James R., this hamster agrees. Perhaps Scaevola will find your answer less confusing than this hamster’s.
The equations to calculate the difference in pressure between top and bottom are fairly complex. If one ignores the variation of gravity with height and ignores centrifugal force and ignores the temperature gradient then the pressure difference would be g times the average air density times 28,000 ft.
What would be the pressure at the bottom instead of the difference in pressure between the top and bottom. This is a gas contained in a sealed container so there is a component of pressure not due to gravity. Is this component just sea level air pressure?
Hmmm…what happens as one considers the same problem for longer and longer cylinders. As gravity is an inverse square law and the mass of air grows linearly it seems that with a sufficiently long cylinder most of the cylinder would be at a pressure slightly lower than sea level. There would be a dense high pressure region on the short end near earth.
Last edited by ImaHamster2; 02-01-02 at 01:48 AM.
02-01-02, 06:03 AM #14
Here's a Gedanken experiment.
First, let me define a "U" tube manometer as a loop of clear tubing in the shape of a "U", half-filled with a brightly colored liquid. A "U" tube manometer allows one to measure the difference in pressure between the ends of the "U" tube.
Imagine the long cylinder is horizontal. Attach one leg of this "U" tube manometer to point "B" of the cylinder. Since the cylinder has previously been charged to a pressure greater than the atmospheric pressure at sea level, the colored liquid in the attached leg of the manometer will be forced downward by some distance.
Now, leaving the manometer attached, lift the end of the long cylinder to the vertical position. The attraction of gravity will result in a decreased average density, and thus decreased pressure of the air molecules in the top of the cylinder as compared with the bottom. But, the open leg of our manometer experiences exactly the same reduction of air density and pressure. The pressure on both legs of the manometer is proportionally reduced by the same amount. The manometer will thus read the same as it did at sea level. An open reference leg manometer is equivalent to the tire pressure gauge that I mentioned in my first post.
Now, return the long cylinder to the horizontal position and attach a flask containing a vacuum to the normally open leg of our manometer. Note the reading at sea level and then again, raise the long cylinder to the vertical position. As before, the inside air pressure in the high side of the cylinder drops with altitude. But in this case the pressure on the other side of the manometer remains fixed at a vacuum level. Thus, as the cylinder is raised, the colored liquid in the manometer will rise in the leg attached to the long cylinder. A manometer with a vacuum on the normally "free" leg is equivalent to the aneroid barometer that I mentioned in my first post.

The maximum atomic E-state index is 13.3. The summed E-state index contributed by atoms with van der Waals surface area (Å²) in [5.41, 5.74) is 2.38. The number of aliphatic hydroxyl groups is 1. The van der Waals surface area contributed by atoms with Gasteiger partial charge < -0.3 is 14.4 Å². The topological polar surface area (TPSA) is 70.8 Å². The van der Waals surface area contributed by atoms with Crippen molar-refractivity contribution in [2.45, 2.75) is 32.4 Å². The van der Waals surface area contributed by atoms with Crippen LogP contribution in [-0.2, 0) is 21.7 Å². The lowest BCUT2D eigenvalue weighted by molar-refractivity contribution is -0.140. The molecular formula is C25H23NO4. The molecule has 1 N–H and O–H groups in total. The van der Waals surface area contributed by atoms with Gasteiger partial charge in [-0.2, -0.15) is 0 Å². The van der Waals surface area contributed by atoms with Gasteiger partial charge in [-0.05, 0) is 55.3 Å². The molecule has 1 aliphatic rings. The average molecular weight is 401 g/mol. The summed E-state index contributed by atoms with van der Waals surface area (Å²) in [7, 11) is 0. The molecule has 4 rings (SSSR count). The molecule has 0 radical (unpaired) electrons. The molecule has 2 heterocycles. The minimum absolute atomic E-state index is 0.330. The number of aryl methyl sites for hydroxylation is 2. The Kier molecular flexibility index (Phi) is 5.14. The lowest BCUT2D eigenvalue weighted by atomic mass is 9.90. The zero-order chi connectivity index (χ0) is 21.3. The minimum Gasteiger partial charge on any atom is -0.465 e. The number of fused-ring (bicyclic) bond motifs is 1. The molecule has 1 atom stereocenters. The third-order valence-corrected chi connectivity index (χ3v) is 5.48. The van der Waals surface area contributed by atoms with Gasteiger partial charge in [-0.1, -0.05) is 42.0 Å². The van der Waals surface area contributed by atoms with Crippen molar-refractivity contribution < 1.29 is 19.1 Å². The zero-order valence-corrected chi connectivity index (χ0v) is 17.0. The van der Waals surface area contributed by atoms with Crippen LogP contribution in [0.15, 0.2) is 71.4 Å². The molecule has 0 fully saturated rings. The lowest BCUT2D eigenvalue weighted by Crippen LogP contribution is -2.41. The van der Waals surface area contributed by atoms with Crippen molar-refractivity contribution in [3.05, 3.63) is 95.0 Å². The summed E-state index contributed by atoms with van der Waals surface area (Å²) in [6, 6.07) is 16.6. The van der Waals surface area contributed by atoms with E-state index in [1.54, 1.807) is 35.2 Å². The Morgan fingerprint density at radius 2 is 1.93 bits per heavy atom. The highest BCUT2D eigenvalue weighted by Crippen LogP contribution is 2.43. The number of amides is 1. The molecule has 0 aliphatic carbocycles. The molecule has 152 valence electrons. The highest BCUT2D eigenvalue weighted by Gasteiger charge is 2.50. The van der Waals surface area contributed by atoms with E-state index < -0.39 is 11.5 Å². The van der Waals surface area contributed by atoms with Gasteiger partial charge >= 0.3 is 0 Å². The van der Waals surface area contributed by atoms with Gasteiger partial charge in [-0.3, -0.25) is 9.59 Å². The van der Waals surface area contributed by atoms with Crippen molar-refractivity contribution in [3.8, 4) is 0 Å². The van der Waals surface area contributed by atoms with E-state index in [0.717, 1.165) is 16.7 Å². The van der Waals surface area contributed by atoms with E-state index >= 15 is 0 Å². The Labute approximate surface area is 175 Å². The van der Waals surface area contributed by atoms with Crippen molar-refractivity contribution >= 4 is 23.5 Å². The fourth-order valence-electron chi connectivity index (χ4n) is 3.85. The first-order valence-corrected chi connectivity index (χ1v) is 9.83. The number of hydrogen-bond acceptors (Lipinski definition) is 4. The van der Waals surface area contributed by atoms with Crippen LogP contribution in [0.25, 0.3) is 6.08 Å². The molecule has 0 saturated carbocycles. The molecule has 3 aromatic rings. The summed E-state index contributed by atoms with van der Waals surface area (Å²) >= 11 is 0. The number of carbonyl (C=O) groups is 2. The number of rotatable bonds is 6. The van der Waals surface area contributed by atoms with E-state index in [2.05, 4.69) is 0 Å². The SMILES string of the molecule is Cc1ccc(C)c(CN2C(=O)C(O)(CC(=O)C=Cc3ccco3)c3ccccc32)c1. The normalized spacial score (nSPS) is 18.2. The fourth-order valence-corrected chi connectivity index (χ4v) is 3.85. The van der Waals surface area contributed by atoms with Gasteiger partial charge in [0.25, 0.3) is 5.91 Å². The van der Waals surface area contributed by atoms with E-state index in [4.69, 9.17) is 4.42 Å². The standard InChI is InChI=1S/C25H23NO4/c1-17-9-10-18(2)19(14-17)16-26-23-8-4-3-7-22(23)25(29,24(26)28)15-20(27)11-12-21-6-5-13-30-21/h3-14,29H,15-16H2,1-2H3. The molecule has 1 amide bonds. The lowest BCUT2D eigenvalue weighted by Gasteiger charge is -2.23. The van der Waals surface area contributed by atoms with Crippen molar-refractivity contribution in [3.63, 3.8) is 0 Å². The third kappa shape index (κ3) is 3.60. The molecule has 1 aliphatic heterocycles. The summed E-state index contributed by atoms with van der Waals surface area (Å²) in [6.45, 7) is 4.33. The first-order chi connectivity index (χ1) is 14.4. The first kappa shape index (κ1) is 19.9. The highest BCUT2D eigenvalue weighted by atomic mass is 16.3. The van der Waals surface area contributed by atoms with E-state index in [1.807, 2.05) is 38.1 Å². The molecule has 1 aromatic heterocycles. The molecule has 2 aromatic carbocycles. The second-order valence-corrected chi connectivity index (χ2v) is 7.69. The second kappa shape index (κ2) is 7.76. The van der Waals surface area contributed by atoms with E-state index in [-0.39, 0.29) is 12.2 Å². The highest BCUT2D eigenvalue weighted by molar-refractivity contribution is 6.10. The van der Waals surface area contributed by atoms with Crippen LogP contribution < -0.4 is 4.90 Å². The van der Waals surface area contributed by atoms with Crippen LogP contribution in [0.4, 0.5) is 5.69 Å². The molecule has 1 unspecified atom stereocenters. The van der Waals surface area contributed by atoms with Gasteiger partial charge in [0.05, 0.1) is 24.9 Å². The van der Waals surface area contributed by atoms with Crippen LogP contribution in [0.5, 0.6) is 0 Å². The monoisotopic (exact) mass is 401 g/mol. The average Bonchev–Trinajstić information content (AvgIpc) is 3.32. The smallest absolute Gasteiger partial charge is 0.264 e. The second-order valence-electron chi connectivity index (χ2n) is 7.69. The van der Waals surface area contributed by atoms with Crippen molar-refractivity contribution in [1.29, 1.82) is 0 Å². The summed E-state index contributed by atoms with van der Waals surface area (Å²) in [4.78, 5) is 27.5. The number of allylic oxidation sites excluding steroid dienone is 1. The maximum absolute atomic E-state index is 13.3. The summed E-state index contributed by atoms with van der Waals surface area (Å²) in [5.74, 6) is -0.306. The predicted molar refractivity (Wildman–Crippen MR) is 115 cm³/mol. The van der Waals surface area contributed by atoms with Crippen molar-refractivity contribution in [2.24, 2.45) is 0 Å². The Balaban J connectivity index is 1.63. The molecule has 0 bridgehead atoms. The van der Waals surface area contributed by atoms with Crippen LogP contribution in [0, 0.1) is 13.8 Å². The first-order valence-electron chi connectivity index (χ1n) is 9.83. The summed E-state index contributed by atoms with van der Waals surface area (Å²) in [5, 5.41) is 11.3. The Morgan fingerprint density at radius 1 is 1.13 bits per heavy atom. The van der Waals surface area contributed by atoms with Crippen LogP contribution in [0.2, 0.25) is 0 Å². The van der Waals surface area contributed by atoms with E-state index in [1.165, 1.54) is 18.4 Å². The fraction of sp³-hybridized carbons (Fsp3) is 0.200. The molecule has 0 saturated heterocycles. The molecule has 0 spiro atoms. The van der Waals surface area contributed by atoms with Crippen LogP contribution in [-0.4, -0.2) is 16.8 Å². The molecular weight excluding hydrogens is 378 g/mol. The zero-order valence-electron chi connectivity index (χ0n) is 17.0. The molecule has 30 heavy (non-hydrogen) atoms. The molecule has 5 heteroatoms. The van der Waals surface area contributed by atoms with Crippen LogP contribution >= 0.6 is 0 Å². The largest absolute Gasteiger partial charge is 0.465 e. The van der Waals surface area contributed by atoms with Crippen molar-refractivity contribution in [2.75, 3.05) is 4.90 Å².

Though not required to answer the question posed by scaevola, an approximate equation describing atmospheric air pressure as a function of the altitude is:
P(z)/P0 = (1 - 0.02255z)^5.256
"PO" is the atmospheric pressure
"P(z)" is the pressure at a height of "z" kilometers
I swiped the above equation from a web page located at:
Last edited by orthogonal; 02-01-02 at 06:21 AM.
02-01-02, 08:20 AM #15
Thanks to all Forum Members for their input into the very Long Cylinder (VLC) thought experiment.
A little clarification. The pressures are measured non-intrusively and magically and accurately, as X psi, + or - say .0001psi.
The atmosphere is of constant temperature, and insulation is not a consideration.
The essential concept to be explored is whether a sealed, pressurised cylinder, when turned (magically), through a 90 degree angle, from horizontal to vertical, will have the same internal pressure at the top as at the bottom.
The question being asked is, really :
Does Gravity act on the compressed air inside the vertical cylinder to cause a region of high pressure at the bottom, and a region of low pressure at the top?
02-01-02, 10:08 AM #16
Sorry to make you work so hard with the question
To my mind, the very word "measurement" implies a relationship between the object being measured and some standard. We make measurements with respect to a yardstick, a standard Volt, etc. I have a terrible conceptual difficulty imagining the making of a non-referential measurement of any kind. But, with deference to you let me dispense altogether with the measuring device and concentrate on the physics.